Perhaps the saddest thing about the statue “A Real Birmingham Family” is that it’s reported to be a £100,000 statue. It’s not clear if that means it set Birmingham back £100,000, or if it’s merely the market value someone — possibly the sculptor, Gillian Wearing — has put on it.
But other aspects of the “public sculpture’s” career are causes for melancholy. The sculptor reportedly was commissioned to depict a “real Birmingham family” from among 372 applicants in a contest. The family selected is a pair of sisters, both single mothers. One was pregnant with her second child when the likeness was taken for the sculpture.
Breitbart London’s Oliver Lane notes the obvious: that there’s no father in the picture, and the artist went out of her way to make sure of that. What “constitutes a family isn’t fixed,” she proclaims. It’s dead certain, of course, that the single-mother sisters live on public assistance.
Lane dutifully quotes some British critics who aren’t delighted about seeing a fatherless brood depicted as if it’s something noble to be aspired to. And that’s fine and necessary. But it’s all so depressing. How far we’ve come from the aura of implications hovering over the Bryant Baker statue of the Pioneer Woman, dedicated in 1930 in Ponca City, Oklahoma to the spirit of the American pioneer family. Oklahoma oilman Ernest W. Marland (the leading citizen of Ponca City, who would be elected governor in 1935) made these observations at the dedication:
We have erected monuments to our war heroes, to the hearty pioneers who wrested from the wilderness, from the plains and from the desert this nation of ours, but have we preserved the memory of the women…who married their men and set out with them on their conquest of the west, faced with them the months of arduous toil and terrible dangers?…With this monument I hope to preserve for the children of our children the story of our mothers’ fight and toil and courage.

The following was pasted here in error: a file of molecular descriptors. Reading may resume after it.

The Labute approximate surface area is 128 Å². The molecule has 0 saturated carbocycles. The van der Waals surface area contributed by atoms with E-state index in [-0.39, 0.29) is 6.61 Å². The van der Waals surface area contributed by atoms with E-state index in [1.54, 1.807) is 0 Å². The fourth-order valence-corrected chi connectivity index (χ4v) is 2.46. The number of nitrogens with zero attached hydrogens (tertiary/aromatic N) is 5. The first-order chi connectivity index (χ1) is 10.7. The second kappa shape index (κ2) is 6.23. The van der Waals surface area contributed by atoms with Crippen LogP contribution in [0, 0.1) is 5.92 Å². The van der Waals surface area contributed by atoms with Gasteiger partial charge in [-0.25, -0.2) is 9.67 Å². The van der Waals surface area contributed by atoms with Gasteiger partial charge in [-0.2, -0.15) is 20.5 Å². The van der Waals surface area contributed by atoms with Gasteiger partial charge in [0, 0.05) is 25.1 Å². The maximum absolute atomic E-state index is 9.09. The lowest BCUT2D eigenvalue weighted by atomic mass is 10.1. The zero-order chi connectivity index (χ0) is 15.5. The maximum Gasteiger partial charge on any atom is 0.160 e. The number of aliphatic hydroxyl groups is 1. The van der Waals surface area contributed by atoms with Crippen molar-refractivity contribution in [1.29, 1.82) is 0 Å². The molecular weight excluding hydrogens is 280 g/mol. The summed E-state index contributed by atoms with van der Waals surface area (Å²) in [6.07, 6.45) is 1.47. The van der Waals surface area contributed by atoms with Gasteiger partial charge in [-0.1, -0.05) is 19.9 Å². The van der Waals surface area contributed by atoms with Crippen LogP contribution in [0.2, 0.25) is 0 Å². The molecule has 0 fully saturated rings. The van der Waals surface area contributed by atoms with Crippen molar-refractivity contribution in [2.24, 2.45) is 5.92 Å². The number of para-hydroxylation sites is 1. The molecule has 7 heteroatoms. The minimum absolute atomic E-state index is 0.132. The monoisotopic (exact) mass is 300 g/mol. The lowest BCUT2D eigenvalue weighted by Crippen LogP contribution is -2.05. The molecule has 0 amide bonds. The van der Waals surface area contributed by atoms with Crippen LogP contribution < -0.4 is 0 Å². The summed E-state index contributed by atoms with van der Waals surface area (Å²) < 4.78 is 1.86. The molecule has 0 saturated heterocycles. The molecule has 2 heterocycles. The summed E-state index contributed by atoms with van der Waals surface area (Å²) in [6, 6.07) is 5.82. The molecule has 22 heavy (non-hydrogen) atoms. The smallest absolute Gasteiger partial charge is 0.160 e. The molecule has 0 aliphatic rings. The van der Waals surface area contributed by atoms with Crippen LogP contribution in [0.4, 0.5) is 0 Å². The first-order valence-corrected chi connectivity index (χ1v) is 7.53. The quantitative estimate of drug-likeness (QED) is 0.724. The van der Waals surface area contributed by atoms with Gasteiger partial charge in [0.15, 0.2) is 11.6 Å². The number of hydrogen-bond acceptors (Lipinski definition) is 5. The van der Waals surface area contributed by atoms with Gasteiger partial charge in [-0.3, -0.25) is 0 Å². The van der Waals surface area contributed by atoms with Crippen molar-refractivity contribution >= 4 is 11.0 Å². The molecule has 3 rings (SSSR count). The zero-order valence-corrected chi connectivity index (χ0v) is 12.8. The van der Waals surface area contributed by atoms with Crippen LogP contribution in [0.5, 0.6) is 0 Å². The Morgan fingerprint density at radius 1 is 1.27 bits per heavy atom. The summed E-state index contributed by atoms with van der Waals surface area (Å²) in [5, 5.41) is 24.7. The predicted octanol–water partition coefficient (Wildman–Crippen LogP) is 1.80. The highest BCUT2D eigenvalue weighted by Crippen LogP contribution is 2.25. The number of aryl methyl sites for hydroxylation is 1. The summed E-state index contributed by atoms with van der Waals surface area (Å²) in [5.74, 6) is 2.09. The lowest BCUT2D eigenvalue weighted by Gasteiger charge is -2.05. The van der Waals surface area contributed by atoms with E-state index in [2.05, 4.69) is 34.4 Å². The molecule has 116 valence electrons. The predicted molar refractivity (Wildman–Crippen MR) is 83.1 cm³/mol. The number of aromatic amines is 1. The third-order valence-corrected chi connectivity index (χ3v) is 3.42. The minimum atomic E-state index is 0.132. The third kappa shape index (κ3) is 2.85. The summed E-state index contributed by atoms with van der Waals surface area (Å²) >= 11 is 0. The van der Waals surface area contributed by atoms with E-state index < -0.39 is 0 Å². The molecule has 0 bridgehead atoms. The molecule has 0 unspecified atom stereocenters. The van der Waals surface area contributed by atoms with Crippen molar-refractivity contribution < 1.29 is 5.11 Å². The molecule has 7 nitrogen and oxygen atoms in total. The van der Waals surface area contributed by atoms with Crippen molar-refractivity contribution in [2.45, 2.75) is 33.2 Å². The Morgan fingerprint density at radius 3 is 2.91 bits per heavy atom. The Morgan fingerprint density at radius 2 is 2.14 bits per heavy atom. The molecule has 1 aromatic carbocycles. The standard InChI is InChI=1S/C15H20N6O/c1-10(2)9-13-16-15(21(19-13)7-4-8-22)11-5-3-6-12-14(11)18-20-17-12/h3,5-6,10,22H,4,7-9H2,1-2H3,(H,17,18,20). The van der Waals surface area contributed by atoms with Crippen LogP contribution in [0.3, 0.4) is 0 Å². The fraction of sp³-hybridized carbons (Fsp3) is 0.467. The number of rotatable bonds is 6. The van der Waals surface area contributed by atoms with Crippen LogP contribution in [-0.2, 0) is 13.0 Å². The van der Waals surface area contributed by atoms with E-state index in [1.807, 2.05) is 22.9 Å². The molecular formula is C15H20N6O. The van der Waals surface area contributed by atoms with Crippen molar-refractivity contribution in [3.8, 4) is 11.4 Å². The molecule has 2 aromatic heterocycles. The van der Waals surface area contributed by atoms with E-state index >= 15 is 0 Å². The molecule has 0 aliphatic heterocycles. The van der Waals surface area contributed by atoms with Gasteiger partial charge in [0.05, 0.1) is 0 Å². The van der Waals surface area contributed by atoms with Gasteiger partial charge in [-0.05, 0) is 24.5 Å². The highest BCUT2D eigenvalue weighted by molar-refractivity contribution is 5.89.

The Pioneer Woman, like the two British sisters, walks with her son’s hand in hers. But there the resemblance ends. Through the artist’s eyes, we see the British sisters as they see themselves, slouching, struggling, knocked into household cohabitation by an indifferent world. (“Diversity” has nothing to do with it; you could trawl Britain and find plenty of “diverse” families made up of married fathers and mothers with their children, just as you can in America. The social weight that governs the sisters’ lives isn’t race; it’s fatherless welfarism.)
We see the Pioneer Woman differently, because we see her as her men see her. Husbands, fathers, sons: it’s through their eyes that we see the Pioneer Woman. We don’t see her and feel keenly the absence of a father. We see her and know that the father wants to stand outside the picture, this once — his heart overflowing — and do her homage.
No other arrangement can simulate or substitute for that one. Lengthening the cascade of sadness, Oliver Lane informs us that the “Birmingham Family” statue stands outside the city’s new central library, a modern building whose architecture is sniffed at by critic Stephen Bayley:
Architectural critic Stephen Bayley remarks the design has nothing to do with books and people who read them, but everything to do with the ego of the person who designed it – the whole library is nothing more than an advertisement for the architect. He lambasts the new library, caustically remarking “the state of public building is a measure of a nation’s psychic health”.
Sure. And the fact that don’t nothin’ make anybody happy, from life on welfare to modern architecture, has more to do than you might think with men and women tossing each other aside and trying to have “families” without each other.